LIMA, Peru — At least 46 people died when a bus tumbled down a cliff onto a rocky beach Tuesday along a narrow stretch of highway known as the “Devil’s Curve,” Peruvian police and fire officials said.
The bus was carrying 57 passengers to Peru’s capital when it was struck by a tractor trailer shortly before noon and plunged down the slope, said Claudia Espinoza with Peru’s voluntary firefighter brigade.
The blue bus came to rest upside down on a strip of shore next to the Pacific, the lifeless bodies of passengers strewn among the rocks.
“It’s very sad for us as a country to suffer an accident of this magnitude,” Peruvian President Pedro Pablo Kuczynski said in a statement.
Rescuers had to struggle to rescue survivors and recover the dead from the hard-to-reach area in Pasamayo, about 70 kilometers (43 miles) north of Lima.
No road leads directly to the beach, complicating rescue efforts, Espinoza said. Police and firefighters used helicopters to transport six survivors with serious injuries to nearby hospitals.
Traffic accidents are common along Peru’s roadways, with more than 2,600 people killed in 2016. More than three dozen died when three buses and a truck collided in 2015 on the main costal highway. Twenty people were killed in November when a bus plunged off a bridge into a river in the southern Andes.
The nation’s deadliest traffic crash on record happened in 2013 when a makeshift bus carrying 51 Quechua Indians back from a party in southeastern Peru fell off a cliff into a river, killing everyone on board.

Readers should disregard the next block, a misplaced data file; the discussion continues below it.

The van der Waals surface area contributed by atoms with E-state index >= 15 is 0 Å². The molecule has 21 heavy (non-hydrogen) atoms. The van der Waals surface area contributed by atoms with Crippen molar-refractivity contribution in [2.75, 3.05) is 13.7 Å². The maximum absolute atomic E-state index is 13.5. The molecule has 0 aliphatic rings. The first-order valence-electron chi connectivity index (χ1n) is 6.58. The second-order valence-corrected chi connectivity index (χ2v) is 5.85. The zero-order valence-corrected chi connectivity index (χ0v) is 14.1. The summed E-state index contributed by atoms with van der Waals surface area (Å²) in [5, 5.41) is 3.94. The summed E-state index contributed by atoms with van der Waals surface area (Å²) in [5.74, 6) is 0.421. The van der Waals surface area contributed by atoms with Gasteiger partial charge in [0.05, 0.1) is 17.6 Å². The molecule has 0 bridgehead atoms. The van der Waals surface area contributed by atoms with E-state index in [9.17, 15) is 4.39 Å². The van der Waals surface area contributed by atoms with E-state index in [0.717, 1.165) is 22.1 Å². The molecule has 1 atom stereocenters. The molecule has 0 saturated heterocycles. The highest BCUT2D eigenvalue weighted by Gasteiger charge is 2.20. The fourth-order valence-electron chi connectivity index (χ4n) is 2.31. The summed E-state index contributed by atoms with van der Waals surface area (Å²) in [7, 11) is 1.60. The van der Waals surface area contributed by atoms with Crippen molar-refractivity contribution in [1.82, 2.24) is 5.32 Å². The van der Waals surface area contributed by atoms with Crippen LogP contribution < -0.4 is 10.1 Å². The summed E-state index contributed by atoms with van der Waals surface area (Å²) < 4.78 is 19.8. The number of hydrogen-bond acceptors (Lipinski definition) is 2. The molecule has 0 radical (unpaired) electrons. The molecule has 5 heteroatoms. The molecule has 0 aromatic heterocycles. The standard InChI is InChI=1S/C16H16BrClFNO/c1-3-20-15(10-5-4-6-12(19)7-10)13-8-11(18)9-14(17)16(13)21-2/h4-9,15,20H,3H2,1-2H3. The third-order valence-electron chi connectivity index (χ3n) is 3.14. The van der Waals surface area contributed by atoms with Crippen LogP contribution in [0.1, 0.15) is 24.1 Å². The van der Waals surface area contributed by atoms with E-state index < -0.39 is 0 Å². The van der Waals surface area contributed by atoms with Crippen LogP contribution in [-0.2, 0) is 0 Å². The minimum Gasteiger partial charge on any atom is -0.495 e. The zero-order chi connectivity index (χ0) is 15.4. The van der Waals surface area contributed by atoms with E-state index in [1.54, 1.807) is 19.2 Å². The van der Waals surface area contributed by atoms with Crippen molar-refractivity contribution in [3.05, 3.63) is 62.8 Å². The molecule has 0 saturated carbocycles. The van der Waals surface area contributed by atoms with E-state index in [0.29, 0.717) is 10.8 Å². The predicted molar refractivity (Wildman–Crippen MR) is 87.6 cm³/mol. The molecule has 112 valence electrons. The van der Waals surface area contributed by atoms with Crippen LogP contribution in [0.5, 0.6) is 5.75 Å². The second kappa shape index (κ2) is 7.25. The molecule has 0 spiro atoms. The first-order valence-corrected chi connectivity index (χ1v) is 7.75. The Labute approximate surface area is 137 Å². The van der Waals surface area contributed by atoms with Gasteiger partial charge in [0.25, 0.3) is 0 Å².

Espinoza said the passengers in Tuesday’s crash included many returning to Lima after celebrating the New Year’s holiday with family outside the city.
The highway is known as the “Devil’s Curve” because it is narrow, frequently shrouded in mist and curves along a cliff that has seen numerous accidents. Police said the bus fell an estimated 80 meters (262 feet).
Miguel Sidia, a transportation expert in Peru, said that while road conditions in the Andean nation have improved in recent years, lack of driver education and little enforcement of road rules still lead to many fatalities each year.
He called on authorities to immediately conduct studies into building a new highway farther from the cliff where the accident occurred.
“As a Peruvian, it’s shameful,” he said.